Read: Aristotle's "Doctrine of the mean" and "Pleasure and happiness"
Complete: Study guide questions
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Read: Act V R&J
Complete: Study guide & vocab
Wednesday, October 21, 2015
Tuesday, October 20, 2015
Monday, October 19, 2015
Study Guide Questions for Plato’s Crito
On p. 45 (“Fear not...”) Crito proposes that Socrates escapes from prison and flees Athens. Crito has the friends and the money to help Socrates do this easily. On p. 46-8 Socrates develops a complex analogy as a prelude to his consideration of Crito’s proposal:
We follow the advise of trainers or physicians to develop our physical Selves, and the result is physical health. If we follow the advice of the “many” who are not experts on the subject, the result will be a body “destroyed by evil” counsel (p. 47)
In a parallel vein, we ought to seek the advice of experts in good and evil, justice and the injustice if we wish to improve our “higher part of man” (p. 48), our mortal selves, and avoid the advice of the “many” who have no expertise in this area. And just as we wish to have a healthy body, we wish to live the “good life” which is “equivalent to a just and honorable” (P. 48). Socrates is now ready to consider Crito’s proposition, which he restates in his statement pp. 48-49.
- What premises or principles, drawn from their previous discussions, do Socrates and Crito agree are still true about how people should behave? (P. 49-50).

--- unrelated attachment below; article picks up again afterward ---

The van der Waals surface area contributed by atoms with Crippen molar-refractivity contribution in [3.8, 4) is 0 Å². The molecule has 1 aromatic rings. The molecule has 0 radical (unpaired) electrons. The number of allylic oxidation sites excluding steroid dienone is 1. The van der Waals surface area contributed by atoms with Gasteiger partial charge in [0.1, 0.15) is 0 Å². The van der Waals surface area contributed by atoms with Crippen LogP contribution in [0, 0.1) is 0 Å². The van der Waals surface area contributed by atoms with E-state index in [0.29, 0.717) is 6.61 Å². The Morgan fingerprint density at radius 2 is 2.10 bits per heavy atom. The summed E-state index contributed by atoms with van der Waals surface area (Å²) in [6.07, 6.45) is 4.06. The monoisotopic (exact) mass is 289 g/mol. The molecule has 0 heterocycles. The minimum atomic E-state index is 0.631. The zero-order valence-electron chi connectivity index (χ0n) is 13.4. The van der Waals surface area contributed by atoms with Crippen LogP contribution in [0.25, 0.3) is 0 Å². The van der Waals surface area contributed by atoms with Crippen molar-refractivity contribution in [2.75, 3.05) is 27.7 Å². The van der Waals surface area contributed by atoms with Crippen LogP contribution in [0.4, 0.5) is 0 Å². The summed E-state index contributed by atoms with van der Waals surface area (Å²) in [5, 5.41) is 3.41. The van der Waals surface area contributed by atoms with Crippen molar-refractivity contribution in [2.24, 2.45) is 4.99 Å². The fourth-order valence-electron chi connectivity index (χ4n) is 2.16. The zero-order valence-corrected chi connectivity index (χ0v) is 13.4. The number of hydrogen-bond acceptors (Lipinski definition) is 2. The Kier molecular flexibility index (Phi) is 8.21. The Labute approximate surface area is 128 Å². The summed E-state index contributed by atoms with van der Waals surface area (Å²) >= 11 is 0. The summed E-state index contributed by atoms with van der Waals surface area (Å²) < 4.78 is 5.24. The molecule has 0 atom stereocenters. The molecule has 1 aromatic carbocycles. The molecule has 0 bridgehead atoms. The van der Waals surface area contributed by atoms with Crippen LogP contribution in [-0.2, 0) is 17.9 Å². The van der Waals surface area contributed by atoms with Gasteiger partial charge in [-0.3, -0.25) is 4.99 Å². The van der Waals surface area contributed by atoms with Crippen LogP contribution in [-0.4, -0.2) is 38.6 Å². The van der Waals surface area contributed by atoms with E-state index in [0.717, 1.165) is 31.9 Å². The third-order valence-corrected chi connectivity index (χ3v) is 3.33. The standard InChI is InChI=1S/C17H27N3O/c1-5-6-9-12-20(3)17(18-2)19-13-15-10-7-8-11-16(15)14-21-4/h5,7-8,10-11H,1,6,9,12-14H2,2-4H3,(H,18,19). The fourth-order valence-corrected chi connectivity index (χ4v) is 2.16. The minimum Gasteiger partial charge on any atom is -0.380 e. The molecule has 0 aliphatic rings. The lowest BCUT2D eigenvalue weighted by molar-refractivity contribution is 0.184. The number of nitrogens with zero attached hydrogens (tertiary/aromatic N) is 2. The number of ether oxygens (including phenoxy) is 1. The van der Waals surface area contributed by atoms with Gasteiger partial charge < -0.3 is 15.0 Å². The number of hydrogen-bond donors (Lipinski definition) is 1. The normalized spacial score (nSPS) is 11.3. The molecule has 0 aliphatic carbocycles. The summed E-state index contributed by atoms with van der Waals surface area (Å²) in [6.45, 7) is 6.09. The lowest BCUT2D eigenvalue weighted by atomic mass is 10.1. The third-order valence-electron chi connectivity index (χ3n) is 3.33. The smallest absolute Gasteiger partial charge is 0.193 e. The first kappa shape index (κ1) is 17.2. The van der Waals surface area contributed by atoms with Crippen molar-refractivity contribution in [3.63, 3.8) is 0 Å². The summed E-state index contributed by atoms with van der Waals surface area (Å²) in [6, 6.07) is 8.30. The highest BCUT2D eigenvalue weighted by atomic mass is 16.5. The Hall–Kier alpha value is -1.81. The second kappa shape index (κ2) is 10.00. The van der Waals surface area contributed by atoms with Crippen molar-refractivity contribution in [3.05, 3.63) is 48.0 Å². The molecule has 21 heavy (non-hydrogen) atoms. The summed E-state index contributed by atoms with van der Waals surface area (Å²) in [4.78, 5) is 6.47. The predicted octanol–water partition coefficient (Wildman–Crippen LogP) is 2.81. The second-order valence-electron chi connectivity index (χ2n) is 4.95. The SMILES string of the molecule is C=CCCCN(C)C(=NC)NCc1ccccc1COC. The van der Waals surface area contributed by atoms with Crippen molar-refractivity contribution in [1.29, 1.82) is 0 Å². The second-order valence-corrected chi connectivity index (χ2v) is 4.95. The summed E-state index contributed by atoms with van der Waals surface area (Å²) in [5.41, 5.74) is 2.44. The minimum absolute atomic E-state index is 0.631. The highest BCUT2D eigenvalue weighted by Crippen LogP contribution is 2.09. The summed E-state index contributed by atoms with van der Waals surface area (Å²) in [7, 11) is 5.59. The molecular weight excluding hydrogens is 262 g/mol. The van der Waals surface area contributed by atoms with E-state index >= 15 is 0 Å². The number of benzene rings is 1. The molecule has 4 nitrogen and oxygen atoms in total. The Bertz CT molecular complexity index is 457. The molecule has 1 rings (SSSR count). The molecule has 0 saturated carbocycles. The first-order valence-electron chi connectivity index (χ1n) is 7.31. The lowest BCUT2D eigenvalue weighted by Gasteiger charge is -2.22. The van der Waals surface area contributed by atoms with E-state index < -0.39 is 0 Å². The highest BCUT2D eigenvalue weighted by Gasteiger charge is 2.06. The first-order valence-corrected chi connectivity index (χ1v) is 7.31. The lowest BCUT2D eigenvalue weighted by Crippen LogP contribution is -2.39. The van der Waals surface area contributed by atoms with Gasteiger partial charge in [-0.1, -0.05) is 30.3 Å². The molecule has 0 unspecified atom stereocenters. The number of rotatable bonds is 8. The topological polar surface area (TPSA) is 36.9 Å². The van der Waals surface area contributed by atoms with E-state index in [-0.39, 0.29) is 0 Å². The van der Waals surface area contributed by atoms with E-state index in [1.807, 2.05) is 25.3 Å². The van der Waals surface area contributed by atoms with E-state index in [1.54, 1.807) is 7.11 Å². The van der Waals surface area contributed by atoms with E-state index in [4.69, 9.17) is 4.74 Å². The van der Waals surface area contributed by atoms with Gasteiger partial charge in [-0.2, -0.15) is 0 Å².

Beginning on p. 50, Socrates uses the plural (we/us) to speak as if he were the state presenting its arguments against escaping from legal punishment.
2a. Briefly explain the analogy Socrates develops on p. 50-51 to explain the state’s relationship to its citizens (Paragraph A beginning “And what that...”)
b. How had Socrates tried to change the state’s view of what is just?
3a. On pp. 51-52 (Par. B, beginning “Then the laws...”), how does Socrates now characterize the citizen’s relationship to the state?
b. What further reason does Socrates have for not trying to escape from his punishment?
4a. On p. 53, (Par. D, beginning “For just consider...”) Socrates gives four major reasons not to escape. Briefly paraphrase or explain each one.
b. Briefly paraphrase or explain the additional reason Socrates gives on p. 54 for not escaping in Par. E beginning “Listen, then...”
5. par. C, pp. 52-53 beginning “Then will they...” recaps the argument of Par. B as an introduction to a new aspect of the argument in par. D. Compare the reasons given for not escaping in par. A-C with the reasons given in Par D-E. How do the reasons given in par. A-C differ from the reasons in Par. D-E? (Hint: consider when the reasons would apply.)